In my eyes, the first Mamma Mia! film was perfect. The ludicrously-plotted Abba jukebox musical was sheer charisma: two hours of silly, effervescent joy. The second comes with two not inconsiderable challenges: 1) the most famous Abba tracks have already been used in the original, 2) lead character Donna (Meryl Streep) has (apparently by choice, and not as a result of scheduling conflicts) been killed off.
The Mamma Mia films are a bizarre exemption to the usual rules of cinema. Character? Plot? Who needs ’em! No one ever bothers to tell us how Donna died, even though she is the one person who unites the film’s disparate gaggle of friends and family. No one faces any major challenges: the key drama of the film is located in a short burst of inclement weather. Instead of characterisation, audiences are asked to rely on their existing sense of the personalities of the actors: the sensual haughtiness of Christina Baranski, the pretend seriousness of Colin Firth, always faux-reluctantly dancing his way through rom-coms, the glint in Julie Walters’ eye.
This sequel has a more reflective tone than the banger-a-minute original, thanks to Donna’s death, a series of flashbacks, and a reliance on more ballads like “Angel Eyes”, “Andante, Andante” and “My Love, My Life”. One great shame is the distinct lack of what I (perhaps misguidedly) think of as sexy Abba – “Lay All Your Love On Me”, “Gimme! Gimme! Gimme!”, “Voulez-Vouz”, “Does Your Mother Know?” – and therefore less opportunities for dance sequences featuring middle-aged women gawking at shirtless hunks, one of the fundamental joys of the original. (The script attempts to make up for this with lines like “Be still my beating vagina”.)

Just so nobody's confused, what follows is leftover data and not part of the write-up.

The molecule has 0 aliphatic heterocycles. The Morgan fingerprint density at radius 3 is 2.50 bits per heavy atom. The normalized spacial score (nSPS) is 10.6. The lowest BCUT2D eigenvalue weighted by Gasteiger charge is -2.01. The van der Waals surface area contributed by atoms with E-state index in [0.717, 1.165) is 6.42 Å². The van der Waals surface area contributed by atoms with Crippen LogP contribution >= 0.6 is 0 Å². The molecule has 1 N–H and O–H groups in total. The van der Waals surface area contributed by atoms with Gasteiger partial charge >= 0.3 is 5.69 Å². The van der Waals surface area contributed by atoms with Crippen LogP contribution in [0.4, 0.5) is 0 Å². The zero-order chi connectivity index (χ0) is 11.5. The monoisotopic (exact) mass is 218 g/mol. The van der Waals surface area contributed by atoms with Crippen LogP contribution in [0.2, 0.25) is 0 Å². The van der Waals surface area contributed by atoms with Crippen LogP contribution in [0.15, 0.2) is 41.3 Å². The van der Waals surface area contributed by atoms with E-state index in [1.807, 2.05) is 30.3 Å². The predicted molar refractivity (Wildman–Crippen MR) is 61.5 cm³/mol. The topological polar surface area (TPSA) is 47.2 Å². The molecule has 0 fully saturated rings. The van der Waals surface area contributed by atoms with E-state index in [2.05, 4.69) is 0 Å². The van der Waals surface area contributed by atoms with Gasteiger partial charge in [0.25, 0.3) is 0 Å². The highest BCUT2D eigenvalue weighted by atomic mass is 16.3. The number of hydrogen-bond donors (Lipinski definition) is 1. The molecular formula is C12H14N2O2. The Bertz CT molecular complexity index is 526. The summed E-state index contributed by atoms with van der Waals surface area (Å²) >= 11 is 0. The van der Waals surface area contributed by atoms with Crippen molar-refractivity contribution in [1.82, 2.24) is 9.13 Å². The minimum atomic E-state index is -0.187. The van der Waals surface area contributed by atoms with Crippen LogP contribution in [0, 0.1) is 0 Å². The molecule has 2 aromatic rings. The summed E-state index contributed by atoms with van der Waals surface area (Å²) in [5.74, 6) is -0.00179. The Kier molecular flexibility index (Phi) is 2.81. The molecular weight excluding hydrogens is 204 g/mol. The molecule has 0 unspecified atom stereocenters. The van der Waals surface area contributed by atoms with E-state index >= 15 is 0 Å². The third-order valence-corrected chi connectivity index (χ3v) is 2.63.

At first, I was a little disappointed by this shift. Then a ship full of manically happy extras docked into the film’s Greek island, fronted by Colin Firth and Stellan Skarsgård in a Titanic-style embrace, deliberately terrible dad moves on display to “Dancing Queen”, and despite myself I was cry-laughing tears of delight. The outrageous plot swerve written to shoe-horn in “Fernando” is nonsensical, predictable and, simply, perfect; Cher and Andy Garcia are irresistible together. It can’t rival the relentless ecstasy of the original, but at its best moments, it comes close.
This article appears in the 22 Jul 2020 issue of the New Statesman, Summer special